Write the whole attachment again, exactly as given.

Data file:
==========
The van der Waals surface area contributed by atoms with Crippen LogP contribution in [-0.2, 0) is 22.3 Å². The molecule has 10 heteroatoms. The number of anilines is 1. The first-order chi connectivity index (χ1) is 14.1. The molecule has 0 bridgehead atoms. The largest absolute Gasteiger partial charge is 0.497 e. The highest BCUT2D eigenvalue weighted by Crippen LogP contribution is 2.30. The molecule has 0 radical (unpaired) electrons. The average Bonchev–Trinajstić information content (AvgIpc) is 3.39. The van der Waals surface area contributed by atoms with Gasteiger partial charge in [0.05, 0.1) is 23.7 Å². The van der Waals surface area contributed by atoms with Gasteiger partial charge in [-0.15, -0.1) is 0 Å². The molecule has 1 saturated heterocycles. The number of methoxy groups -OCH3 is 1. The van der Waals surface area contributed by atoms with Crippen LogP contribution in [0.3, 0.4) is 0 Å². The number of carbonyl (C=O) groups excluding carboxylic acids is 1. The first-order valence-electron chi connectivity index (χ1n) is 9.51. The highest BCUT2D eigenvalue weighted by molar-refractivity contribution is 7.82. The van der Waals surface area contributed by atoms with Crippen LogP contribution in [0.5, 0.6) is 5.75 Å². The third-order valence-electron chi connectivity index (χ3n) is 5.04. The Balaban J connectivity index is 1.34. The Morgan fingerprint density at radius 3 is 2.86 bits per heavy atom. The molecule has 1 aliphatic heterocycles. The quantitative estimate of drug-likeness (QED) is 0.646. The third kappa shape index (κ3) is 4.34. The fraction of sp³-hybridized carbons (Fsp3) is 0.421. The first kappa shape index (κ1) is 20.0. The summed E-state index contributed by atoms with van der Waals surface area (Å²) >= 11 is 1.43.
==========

The van der Waals surface area contributed by atoms with Crippen LogP contribution in [-0.2, 0) is 22.3 Å². The molecule has 10 heteroatoms. The number of anilines is 1. The first-order chi connectivity index (χ1) is 14.1. The molecule has 0 bridgehead atoms. The largest absolute Gasteiger partial charge is 0.497 e. The highest BCUT2D eigenvalue weighted by Crippen LogP contribution is 2.30. The molecule has 0 radical (unpaired) electrons. The average Bonchev–Trinajstić information content (AvgIpc) is 3.39. The van der Waals surface area contributed by atoms with Gasteiger partial charge in [0.05, 0.1) is 23.7 Å². The van der Waals surface area contributed by atoms with Gasteiger partial charge in [-0.15, -0.1) is 0 Å². The molecule has 1 saturated heterocycles. The number of methoxy groups -OCH3 is 1. The van der Waals surface area contributed by atoms with Crippen LogP contribution in [0.3, 0.4) is 0 Å². The number of carbonyl (C=O) groups excluding carboxylic acids is 1. The first-order valence-electron chi connectivity index (χ1n) is 9.51. The highest BCUT2D eigenvalue weighted by molar-refractivity contribution is 7.82. The van der Waals surface area contributed by atoms with Crippen LogP contribution in [0.5, 0.6) is 5.75 Å². The third-order valence-electron chi connectivity index (χ3n) is 5.04. The Balaban J connectivity index is 1.34. The Morgan fingerprint density at radius 3 is 2.86 bits per heavy atom. The molecule has 1 aliphatic heterocycles. The quantitative estimate of drug-likeness (QED) is 0.646. The third kappa shape index (κ3) is 4.34. The fraction of sp³-hybridized carbons (Fsp3) is 0.421. The first kappa shape index (κ1) is 20.0. The summed E-state index contributed by atoms with van der Waals surface area (Å²) >= 11 is 1.43.